Alberto Rodriguez Larreta

14/1/1934 - 11/3/1977

Record updated 13-Mar-23

Larreta was one of the most versatile Argentinian drivers. He drove single seaters, sports and Turismo Carretera cars and is best remembered in his native Argentina for his performance with the Torino in the 1969 Marathon de la Route, an 84 hour endurance race at the Nurburgring where he finished 4th driving with Eduardo Copello and Oscar Mauricio Franco.

Alberto Rodriguez Larreta
Alberto-Jorge Rodríguez Larreta came from a wealthy family, the son of Alberto Rodríguez Larreta, a keen amateur racing driver who had won the 1924 Grand Prix de Marseille sharing a 4.9 litre Sunbeam with 'Macoco' (Martin de Alzaga).

Not Larreta, but a picture of an electric Type 52 from that period.

At 6 Alberto-Jorge already had a Bugatti Type 52 (Not a full size one but the baby electric Bugatti that Ettore had designed for his son Roland). Alberto-Jorge drove it continuously until the batteries went flat at which point his father would charge them up ready for the next session.

He immediately came to notice in his very first race driving a 1100 Cisitalia in 1953 Premio Primavera when he finished 3rd. An it wasn't long before he was winning races driving the Cisitalia, a MG and a Simca 1500.

In 1955, at the age of 21, he won the 500 Millas de Rafaela 1955 driving a 1953 Ferrari 250MM and finished 3rd in the Championship that year behind Carlos Najurieta and Diaz Sáenz-Valiente (Who died the following year in a plane crash).

the 1957 Gran Premio de Turismo Standard in a Peugeot 403

In his early races he called himself Jorge to distinguish himself from his father, but later became known as 'Larry' though he was also know as 'El Mosca' (The Fly). Throughout his life he drove a wide variety of cars in all kinds of competitions, winning in all disciplines as well. Amongst those wins were the 1957 Gran Premio de Turismo Standard in a Peugeot 403 (similar to the Carrera Panamericana but for stock vehicles).

We did say that he raced a wide variety of cars! This is Larry racing an Isard 300 in 1960. He rolled on the last lap, the only crash of his career.

He also won the 1960 500 Millas Standard in which he drove a Jaguar with Jackie Forrest-Greene (another Argentine driver despite his name, and brother of Eric who was killed in the 1954 1000 km de la Ciudad de Buenos Aires) and the Mar y Sierras in 1962 where he had to literally push his Alfa Romeo for the last 3 km (Despite this he still managed to average 182 kph!).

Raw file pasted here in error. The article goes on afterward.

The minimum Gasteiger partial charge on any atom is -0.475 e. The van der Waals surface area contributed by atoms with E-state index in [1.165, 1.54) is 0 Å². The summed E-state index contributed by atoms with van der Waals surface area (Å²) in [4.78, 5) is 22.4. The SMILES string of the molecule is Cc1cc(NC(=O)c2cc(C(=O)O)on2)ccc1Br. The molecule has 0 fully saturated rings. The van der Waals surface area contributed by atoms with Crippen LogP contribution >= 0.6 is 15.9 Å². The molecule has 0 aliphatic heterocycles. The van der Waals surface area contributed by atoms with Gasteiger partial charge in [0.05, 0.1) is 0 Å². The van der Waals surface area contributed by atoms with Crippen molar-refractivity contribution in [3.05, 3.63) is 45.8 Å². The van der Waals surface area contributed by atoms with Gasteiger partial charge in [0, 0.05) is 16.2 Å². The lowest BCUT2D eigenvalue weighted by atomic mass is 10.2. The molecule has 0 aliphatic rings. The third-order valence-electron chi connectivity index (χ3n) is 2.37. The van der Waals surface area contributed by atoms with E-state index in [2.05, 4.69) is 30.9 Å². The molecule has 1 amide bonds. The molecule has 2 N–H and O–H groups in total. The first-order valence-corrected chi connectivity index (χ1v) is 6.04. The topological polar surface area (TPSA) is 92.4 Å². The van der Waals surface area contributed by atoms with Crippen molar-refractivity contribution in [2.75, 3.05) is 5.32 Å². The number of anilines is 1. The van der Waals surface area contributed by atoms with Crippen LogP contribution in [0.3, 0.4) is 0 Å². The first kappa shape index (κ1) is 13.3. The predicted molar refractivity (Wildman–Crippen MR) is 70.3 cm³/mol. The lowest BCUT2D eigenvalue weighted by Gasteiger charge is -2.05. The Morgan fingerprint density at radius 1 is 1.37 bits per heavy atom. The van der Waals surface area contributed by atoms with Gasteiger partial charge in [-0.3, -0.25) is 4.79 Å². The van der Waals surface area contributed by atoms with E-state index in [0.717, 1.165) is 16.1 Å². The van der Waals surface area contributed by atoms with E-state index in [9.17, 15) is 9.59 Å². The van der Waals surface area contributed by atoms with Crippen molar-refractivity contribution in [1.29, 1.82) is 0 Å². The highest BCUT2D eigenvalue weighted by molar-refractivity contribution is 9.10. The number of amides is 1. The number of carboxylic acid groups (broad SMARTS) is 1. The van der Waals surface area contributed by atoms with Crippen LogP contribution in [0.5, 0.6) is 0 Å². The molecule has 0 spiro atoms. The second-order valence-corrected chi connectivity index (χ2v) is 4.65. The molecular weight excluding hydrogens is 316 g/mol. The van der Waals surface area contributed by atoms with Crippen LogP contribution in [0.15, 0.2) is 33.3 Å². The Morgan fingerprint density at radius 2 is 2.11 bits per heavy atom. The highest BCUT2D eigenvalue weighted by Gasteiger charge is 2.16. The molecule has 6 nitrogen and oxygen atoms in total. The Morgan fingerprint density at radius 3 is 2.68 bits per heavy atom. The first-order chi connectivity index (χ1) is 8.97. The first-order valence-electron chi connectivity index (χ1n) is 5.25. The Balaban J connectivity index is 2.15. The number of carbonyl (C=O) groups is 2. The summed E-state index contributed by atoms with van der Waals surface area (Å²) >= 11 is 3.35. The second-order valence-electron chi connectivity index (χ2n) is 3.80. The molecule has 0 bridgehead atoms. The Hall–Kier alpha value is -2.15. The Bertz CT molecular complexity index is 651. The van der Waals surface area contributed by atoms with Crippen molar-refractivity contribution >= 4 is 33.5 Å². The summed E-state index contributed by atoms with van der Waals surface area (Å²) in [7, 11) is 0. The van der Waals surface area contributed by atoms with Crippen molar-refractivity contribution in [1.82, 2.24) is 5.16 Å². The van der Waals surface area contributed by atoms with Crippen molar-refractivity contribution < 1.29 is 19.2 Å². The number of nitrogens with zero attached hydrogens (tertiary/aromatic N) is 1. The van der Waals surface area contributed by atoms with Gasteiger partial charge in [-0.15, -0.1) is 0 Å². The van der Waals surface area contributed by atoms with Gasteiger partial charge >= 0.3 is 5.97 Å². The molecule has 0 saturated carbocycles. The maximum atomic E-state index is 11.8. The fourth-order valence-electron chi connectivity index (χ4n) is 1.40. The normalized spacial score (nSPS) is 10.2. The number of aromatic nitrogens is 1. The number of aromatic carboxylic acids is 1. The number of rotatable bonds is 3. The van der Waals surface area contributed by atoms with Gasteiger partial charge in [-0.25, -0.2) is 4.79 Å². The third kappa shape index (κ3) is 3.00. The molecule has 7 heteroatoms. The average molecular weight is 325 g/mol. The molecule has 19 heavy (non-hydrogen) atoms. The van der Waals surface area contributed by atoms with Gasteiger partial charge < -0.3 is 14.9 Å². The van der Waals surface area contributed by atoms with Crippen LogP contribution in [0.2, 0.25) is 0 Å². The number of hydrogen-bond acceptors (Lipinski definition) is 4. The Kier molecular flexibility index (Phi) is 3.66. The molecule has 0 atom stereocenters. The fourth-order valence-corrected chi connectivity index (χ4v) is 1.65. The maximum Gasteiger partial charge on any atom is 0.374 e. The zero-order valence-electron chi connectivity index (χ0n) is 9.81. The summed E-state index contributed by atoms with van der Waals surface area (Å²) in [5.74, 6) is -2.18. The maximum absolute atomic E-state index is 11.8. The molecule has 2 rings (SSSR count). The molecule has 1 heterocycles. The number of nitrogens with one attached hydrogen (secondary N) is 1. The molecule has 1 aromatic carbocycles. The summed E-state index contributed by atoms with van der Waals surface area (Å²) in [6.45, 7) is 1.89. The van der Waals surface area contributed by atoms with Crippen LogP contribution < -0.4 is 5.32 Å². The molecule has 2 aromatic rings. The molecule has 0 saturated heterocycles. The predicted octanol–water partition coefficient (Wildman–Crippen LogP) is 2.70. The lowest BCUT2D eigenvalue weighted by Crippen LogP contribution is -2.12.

1960: Larry at the the Autodromo de Buenos Aires in the Lotus 16

In 1960 he contested his home Grand Prix at the the Autodromo de Buenos Aires, driving a works Lotus 16 to ninth place from fifteenth on the grid. A few days later, in Cordoba, he qualified 8th but did not start. Apparently after those two races, Colin Chapman offered him a three year contract but he declined.

In 1961 he drove Gonzalez’s Ferrari Corvette finishing second in the Rafaela 500 and another second, sandwiched between two other Ferrari-Corvettes, in a race at Buenos Aires. He took outright victory in the 500 Millas Standard at Buenos Aires in 1962 driving a 3.8 litre Jaguar.

In 1963 he competed in the 'Gran Premio', a race similar to the Carrera Panamericana but for stock road cars, in an Alfa Romeo Giulia Ti.

In 1964 driving for Scuderia Grand Prix in a Lotus Ford and a Stanguellini, he competed in the Formula Junior Championship in Argentina but failed to score any points.

He was a class winner in the 1967 Turismo Nejoreda championship driving a Peugeot 404.

In 1966 he was runner up in the Turismo Mejorado E Championship behind Carlos Reutemann and took the title the following year with a Peugeot 404.

He was a class winner in the 1967 Turismo Nejoreda championship driving a Peugeot 404.

The Torino, despite the name being more readily associated with Ford, was actually manufactured by Renault Argentina.

He joined the Torino team in 1969. That year he competed in the Nürburgring 84 hour race (yes, that really is 84 hours!). Driving with Eduardo Copello and Oscar Mauricio Franco in a IKA Torino they finished 4th overall. It seems that this event was big news in Argentina with live radio broadcasts throughout the race.

Still with the Torino team he won the National Turismo Standard Championship in 1970, and was a winner in class A in the Turismo Carretera Championship the following year.

After 1971 he virtually retired and sadly died from a heart attack at the age of 43.